Hardware is the new frontier for startups, as rapid prototyping technology has become more accessible to individuals. Microcontrollers are becoming accessible to web programmers. Ninja Blocks integrates sensors particularly for the home that will makes it easy to connect devices together and online. CAD something, upload it online, and have a three-dimensional prototype at your door. The Internet also makes it easier to outsource manufacturing, although that world is certainly a mystery to someone who’s primarily worked in digital products. Kickstarter and Indiegogo have become places for the more promising projects to be funded by other individuals, and enable entrepreneurs to get capital without having to go to a VC. As internet-enabled devices are pretty easy to create with either WiFi or using a cell network, and the era of the smartphone that will be the control for everything around you has finally arrived, both entrepreneurs and larger manufacturers are taking notice. One of the first problems people are apt to take notice of is how most appliances at home aren’t all too smart.
Lighting is one of the first things we’ve seen to become internet-enabled. My apartment has mostly Philips Hue LED bulbs, which are also sold at Apple stores as accessories for your tablet or smartphone. From my iPhone, I can control my lights– not only turn them on/off, but adjust colors and dim them as needed. Coupled with IFTTT, the lights turn blue when it’s going to rain and I like them on a bit after sunset– there are ton of other recipes that you can put together or use for your own home. The only problem is that it does confuse housesitters, so we had to put together a guide to our apartment, which hopefully isn’t as pretentious as it sounds. Other alternatives in this space include LIFX, which made waves a few years ago when it was able to raise $1.3 million through Kickstarter. iLumi is similarly backed by Kickstarter, though at a smaller magnitude, and is via Bluetooth. [Insteon]’s9 been around, dimming lightbulbs from iOS and Android devices for a while now. I’m sure you can find an alternative for your own particular problems around lighting.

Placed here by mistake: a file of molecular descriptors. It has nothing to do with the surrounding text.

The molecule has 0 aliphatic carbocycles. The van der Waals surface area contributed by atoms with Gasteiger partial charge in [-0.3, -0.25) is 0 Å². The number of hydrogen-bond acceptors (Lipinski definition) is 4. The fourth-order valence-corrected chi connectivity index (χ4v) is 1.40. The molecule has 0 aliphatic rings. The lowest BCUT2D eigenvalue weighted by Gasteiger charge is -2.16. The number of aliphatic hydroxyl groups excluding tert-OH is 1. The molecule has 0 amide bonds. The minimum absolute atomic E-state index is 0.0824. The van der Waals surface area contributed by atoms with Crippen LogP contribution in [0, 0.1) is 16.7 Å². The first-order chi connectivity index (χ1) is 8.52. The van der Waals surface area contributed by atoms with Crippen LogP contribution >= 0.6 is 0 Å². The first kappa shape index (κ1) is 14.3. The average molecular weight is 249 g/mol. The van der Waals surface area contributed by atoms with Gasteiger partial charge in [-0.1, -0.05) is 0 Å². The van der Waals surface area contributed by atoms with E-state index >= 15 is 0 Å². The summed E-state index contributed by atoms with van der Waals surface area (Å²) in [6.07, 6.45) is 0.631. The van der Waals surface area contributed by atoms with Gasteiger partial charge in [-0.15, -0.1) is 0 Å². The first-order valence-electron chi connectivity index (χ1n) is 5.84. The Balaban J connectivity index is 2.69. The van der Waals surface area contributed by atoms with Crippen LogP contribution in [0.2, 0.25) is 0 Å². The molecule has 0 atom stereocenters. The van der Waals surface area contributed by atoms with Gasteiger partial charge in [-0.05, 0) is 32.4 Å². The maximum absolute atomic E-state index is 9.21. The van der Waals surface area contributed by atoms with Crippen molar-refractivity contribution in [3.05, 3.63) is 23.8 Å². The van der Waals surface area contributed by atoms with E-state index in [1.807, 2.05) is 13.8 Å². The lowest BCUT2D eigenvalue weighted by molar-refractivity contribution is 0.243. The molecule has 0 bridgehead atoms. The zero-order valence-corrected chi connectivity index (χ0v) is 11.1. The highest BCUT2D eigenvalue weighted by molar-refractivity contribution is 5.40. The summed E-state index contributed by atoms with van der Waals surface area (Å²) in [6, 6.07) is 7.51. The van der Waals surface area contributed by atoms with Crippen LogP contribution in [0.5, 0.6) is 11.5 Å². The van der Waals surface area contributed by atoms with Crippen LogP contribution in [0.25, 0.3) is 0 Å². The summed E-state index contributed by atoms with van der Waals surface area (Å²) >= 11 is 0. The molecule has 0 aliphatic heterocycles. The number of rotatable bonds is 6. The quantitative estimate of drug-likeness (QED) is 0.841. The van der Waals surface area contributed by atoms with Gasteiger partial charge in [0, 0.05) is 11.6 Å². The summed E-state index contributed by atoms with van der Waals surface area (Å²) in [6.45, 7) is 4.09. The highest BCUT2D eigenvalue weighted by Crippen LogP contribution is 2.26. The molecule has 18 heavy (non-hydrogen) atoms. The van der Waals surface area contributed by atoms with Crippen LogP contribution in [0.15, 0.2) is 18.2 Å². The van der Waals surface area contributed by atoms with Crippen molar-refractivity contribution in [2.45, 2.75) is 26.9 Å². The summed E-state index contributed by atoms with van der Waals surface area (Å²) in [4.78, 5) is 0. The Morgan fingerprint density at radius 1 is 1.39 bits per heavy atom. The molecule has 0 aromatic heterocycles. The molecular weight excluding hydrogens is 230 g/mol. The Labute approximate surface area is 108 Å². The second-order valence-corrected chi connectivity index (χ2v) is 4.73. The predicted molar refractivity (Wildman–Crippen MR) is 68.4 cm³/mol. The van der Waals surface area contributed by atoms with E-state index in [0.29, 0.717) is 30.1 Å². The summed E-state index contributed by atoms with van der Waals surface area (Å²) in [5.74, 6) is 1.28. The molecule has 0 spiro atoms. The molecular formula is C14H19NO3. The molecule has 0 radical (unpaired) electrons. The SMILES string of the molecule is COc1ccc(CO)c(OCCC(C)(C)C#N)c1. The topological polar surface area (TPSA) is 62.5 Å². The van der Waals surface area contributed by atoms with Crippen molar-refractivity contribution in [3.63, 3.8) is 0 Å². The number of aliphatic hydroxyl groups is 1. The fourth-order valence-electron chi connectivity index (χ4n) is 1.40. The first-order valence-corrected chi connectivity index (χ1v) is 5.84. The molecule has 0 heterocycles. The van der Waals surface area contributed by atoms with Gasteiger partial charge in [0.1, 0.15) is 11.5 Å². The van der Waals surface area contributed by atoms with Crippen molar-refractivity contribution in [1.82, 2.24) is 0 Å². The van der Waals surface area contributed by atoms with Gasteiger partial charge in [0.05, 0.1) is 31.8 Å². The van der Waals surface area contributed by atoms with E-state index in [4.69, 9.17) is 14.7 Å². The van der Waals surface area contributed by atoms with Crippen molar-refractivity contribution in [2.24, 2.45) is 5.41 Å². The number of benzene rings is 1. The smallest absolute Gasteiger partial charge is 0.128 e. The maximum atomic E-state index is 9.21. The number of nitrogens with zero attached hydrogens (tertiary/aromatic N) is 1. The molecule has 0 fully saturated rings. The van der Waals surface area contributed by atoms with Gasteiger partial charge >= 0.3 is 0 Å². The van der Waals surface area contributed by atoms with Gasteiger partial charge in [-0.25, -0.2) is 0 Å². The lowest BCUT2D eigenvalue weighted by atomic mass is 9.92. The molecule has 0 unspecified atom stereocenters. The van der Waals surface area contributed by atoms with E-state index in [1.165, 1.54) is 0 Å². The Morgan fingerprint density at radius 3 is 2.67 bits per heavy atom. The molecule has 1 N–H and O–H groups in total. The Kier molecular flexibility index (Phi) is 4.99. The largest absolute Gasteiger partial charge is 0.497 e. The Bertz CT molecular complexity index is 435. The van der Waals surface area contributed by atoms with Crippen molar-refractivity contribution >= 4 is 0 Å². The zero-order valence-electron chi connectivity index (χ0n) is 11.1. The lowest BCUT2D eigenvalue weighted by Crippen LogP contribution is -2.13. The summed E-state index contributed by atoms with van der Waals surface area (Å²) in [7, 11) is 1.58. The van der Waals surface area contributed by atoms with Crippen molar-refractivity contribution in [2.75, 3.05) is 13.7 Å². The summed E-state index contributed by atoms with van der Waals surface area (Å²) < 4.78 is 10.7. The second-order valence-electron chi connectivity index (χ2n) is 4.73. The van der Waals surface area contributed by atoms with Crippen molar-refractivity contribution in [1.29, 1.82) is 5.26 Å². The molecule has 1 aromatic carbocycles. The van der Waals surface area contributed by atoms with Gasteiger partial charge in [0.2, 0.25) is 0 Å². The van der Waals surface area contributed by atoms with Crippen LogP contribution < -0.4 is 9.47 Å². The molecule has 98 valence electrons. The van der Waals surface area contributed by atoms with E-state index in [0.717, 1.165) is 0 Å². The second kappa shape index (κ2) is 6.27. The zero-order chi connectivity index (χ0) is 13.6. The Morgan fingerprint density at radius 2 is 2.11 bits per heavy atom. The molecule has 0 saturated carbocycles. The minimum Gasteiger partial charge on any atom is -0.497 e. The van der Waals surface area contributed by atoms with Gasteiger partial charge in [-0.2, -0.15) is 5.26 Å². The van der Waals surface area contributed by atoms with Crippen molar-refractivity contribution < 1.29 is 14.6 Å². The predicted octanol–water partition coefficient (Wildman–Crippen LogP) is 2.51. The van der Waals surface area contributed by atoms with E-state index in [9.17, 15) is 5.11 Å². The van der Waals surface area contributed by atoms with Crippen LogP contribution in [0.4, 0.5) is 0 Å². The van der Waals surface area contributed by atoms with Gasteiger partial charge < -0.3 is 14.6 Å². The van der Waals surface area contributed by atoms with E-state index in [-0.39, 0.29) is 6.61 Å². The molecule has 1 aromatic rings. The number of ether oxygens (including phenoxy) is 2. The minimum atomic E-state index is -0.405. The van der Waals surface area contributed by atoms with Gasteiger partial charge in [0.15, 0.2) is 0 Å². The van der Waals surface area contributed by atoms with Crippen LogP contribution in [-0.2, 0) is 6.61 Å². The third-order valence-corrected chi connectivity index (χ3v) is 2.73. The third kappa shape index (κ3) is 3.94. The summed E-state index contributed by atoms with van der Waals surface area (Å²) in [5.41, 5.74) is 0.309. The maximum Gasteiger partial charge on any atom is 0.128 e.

Sonte’s tackling controlling your windows– not through automated blinds, which we’ve seen in various hacks and more expensive installations, but through a film over your windows. which you can control through your phone. They’ve been Kickstartered in June, and hopefully will be shipping soon (to my place, please!). You can also put them over mirrors as well, and create projection surfaces wherever. Why have a TV if you can get a pretty awesome projector? The Hulu and Netflix diet is already pretty horrendous.
Of course, Japan’s obsession with toilets has given way to creating various autonomous toilets with lots of buttons and switches. The next step, obviously, is a Bluetooth-enabled toilet called Satis that you can control with your Android device– though this is sold in the U.S. and sounds amazing. However, it seems just a tad over my price range for a toilet and has been reported to be hackable. Prime for April fool’s, I suppose.
Though I don’t have a Satis in my bathroom, I definitely have a Withings scale that gives me data on how my body’s doing. Withings now has a more extensive line that includes a blood pressure monitor, baby monitor, and an activity tracker to empower you with data to help you. Their app works pretty well, and I love how everything works together fairly seamlessly without too much help.
Nest’s thermostat is one of the most beautiful thermostats that I’ve ever seen, and would love to outfit my home with them, but I currently live in a place with 4 thermostats. At $250 a piece, that’s a pretty penny to upgrade. I love that it learns from how you just easily use it to figure out a schedule, instead of having to fiddle with programming the various thermostats. Nest also recently launched a smoke and carbon dioxide alarm which looks pretty sweet considering the alarm system that I’m stuck with.